Comparative studies on synthesis of water-soluble vitamins among human species of bifidobacteria.

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The ability of bifidobacteria to synthesize six water-soluble vitamins (thiamine, folic acid, nicotinic acid, pyridoxine, vitamin B<sub>12</sub> and riboflavin) was systematically investigated with twenty-four strains of five species derived from human feces. The vitamins synthesized were determined as those accumulated in cultures grown in a semi-synthetic medium. For the vitamins other than vitamin B<sub>12</sub> and riboflavin, extracellular liberation was also examined with the supernatant fluids obtained after removing cells from the cultures. Many strains of the bifidobacteria investigated could indeed synthesize five of the vitamins, the exception being riboflavin. A large portion of each of the vitamins synthesized was excreted into the medium. The concentrations of the vitamins, especially thiamine, nicotinic acid and folic acid, accumulated varied widely among different species or strains. On the basis of the results, these bifidobacteria could be divided into three general types according to the abilities to accumulate thiamine, nicotinic acid and folic acid. These three vitamins were accumulated in all the strains of <i>B. bifidum</i> and <i>B. infantis</i> as well as in many strains of <i>B. breve</i> and <i>B. longum</i> but the vitamin concentrations were significantly higher in the former species (higher-accumulators) than in the latter species (lower-accumulators). On the other hand, none of these three vitamins were detected in most strains of <i>B. adolescentis</i> or in some strains of <i>B. breve</i> and <i>B. longum</i> (non-accumulators). Non-accumulator strains of <i>B. adolescentis</i> required thiamine and nicotinic acid for maximal growth in a complete synthetic medium. Further studies on thiamine synthesis revealed that the addition of exogenous thiamine to the medium significantly reduced the level of thiamine accumulated in a culture of a lower-accumulator strain of <i>B. longum</i> but did not affect the vitamin level in a higher-accumulator strain of <i>B. bifidum</i>. These findings were discussed in relation to the vitamin biosynthesis and its regulation in bacteria.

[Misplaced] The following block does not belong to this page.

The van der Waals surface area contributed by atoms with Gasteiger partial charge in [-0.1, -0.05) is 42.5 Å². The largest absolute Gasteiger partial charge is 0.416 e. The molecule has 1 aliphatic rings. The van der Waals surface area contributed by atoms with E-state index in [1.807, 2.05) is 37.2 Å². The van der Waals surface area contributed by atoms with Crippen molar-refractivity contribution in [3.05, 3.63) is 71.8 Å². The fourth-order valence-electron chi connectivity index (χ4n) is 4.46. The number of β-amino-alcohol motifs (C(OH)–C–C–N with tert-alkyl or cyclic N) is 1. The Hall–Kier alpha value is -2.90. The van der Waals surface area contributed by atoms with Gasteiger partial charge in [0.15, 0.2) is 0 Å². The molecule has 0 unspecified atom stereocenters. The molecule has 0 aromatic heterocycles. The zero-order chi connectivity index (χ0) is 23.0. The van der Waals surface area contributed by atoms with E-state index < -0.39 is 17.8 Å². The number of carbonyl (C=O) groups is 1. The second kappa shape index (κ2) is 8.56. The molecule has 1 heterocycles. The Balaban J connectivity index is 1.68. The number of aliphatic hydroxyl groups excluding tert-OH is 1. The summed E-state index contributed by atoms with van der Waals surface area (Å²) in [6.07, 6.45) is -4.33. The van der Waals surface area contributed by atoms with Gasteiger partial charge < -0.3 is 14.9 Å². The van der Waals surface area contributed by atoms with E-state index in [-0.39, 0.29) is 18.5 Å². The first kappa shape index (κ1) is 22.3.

• Agricultural and Biological Chemistry

    Agricultural and Biological Chemistry 49(1), 13-19, 1985

    Japan Society for Bioscience, Biotechnology, and Agrochemistry

Cited by:  3


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